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2019 the year of the salvia equates to the year of the hummingbird

Monarch butterflies are seen mating while feeding on the bog sage, Salvia uliginosa. (Norman Winter)
Monarch butterflies are seen mating while feeding on the bog sage, Salvia uliginosa. (Norman Winter)
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The National Garden Bureau has proclaimed 2019 as The Year of the Salvia. I would be the first to proclaim a hearty AMEN! Then I started thinking that for The Garden Guy every year is the year of the salvia. Then I went into despair thinking what if I had a year without salvia? It would be like the old “Hee Haw” TV show song, “Gloom Despair and Agony on Me, Deep Dark Depression Excessive Misery.”

That’s it, in a nutshell, I simply could not live without perennial salvias. They create instant excitement in the garden because of their spiky texture adding a vertical element no other plant can match. The Garden Guy craves blue in all shades, so salvia like Indigo Spires, Mystic Spires Blue, and last year’s Mysty Blue salvia will all be in my garden. I am looking forward to this year’s hit Big Blue.

Though I have no bog you can expect to find the bog sage salvia uliginosa in my garden reaching 4-feet tall, spreading and offering sky blue flowers that are among the rarest colors in the garden. Salvias are the hummingbird magnets in the garden and while they frequently visit the salvias mentioned above nothing quite compares to the anise sage or salvia guaranitica varieties and hybrids.

Black & Blue, Black & Bloom, and Amistad salvia are where hummingbirds come to feast in ecstasy and seem to stay until cold weather moves them to the tropics. These are large salvias, 4- to 5-feet tall with a clump almost as wide. The flower’s black calyces partnered with cobalt blue blooms or royal purple as in the Amistad are mesmerizing.

After almost 40 years of growing salvias, it is most rare to watch them for even a couple of minutes without seeing a variety of pollinators. Bees, butterflies, hummingbirds, and those rarities like the scarlet-bodied wasp moth can be found visiting. You’ll be surprised what you find each and every day, but only if you grow salvias.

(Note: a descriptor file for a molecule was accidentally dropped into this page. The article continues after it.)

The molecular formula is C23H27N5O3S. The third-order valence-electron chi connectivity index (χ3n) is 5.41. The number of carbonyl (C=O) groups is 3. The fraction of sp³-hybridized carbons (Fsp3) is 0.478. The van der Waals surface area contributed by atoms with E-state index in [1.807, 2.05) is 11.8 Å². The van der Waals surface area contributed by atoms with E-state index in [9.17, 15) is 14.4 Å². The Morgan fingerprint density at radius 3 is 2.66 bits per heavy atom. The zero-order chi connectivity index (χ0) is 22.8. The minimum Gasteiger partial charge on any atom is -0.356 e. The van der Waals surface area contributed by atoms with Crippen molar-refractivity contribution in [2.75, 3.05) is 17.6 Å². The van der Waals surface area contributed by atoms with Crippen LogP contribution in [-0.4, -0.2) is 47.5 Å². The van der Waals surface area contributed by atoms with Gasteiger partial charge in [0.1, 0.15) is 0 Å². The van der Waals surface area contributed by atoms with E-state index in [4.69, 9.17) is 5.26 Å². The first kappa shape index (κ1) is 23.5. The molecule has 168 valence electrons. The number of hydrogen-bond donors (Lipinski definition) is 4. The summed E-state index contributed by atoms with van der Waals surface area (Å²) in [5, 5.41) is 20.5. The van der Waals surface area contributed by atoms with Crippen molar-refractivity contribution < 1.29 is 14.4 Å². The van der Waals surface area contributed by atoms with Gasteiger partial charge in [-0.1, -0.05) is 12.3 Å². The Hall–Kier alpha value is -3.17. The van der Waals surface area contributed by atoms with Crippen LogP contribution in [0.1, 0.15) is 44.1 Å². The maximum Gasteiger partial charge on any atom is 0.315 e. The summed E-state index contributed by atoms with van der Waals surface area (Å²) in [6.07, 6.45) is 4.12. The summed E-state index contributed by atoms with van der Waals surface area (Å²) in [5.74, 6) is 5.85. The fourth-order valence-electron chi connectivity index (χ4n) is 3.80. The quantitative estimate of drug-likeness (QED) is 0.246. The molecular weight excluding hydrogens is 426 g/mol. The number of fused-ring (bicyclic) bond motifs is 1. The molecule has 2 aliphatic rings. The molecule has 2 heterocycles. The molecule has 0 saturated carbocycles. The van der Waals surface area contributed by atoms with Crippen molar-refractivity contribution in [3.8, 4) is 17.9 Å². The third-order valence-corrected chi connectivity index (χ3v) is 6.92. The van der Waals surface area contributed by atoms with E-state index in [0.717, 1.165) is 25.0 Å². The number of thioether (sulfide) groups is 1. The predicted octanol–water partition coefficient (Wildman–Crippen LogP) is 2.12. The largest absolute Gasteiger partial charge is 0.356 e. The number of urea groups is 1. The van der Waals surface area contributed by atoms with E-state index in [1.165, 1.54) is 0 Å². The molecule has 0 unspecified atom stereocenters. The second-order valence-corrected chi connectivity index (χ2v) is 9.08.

Those I’ve mentioned thus far are imports but the United States is home to some incredible salvias like the mealy cup sage or Salvia farinacea. To see a wild stand of these blue flowered spikes will long be remembered. You’ll find deep blue, gray and white selections at your garden center. Varieties like Victoria Blue and Rhea have been award winners and Cathedral Deep Blue is as worthy as it is among the most dazzling.

The scarlet sage, Salvia coccinea, is native to the lower southern states and a couple up north as well. As the name suggests it is a glorious saturated red. You’ll find these in multi-colors and bi-colors at the garden center. Then the cherry sage or Autumn sage, Salvia greggii, is native to Texas and blooms non-stop from late spring until frost. It, too, is a deep red with other colors now available.

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The National Garden Bureau chose to give special consideration to the meadow sage or Salvia nemerosa. May Night a hybrid was the Perennial Plant of the Year in 1997. It is indeed beautiful and hardy in zones 4-8. As a whole, this species seems to perform best in zones 7 and further north. Those I referenced above are perennial in zones 7, 8, and warmer and most worthy to be grown as annuals.

Sunlight and organic-rich well-drained soil will give you the green thumb when it comes to growing salvias. Wet soggy winter soil is the nemesis to those of us that treasure these flowers. Thankfully they are not on the deer menu. Do like the National Garden Bureau suggests and celebrate 2019 The Year of the Salvia by planting them in your landscape. You’ll find that 2019 will also be The Year of the Hummingbird no matter where you live.

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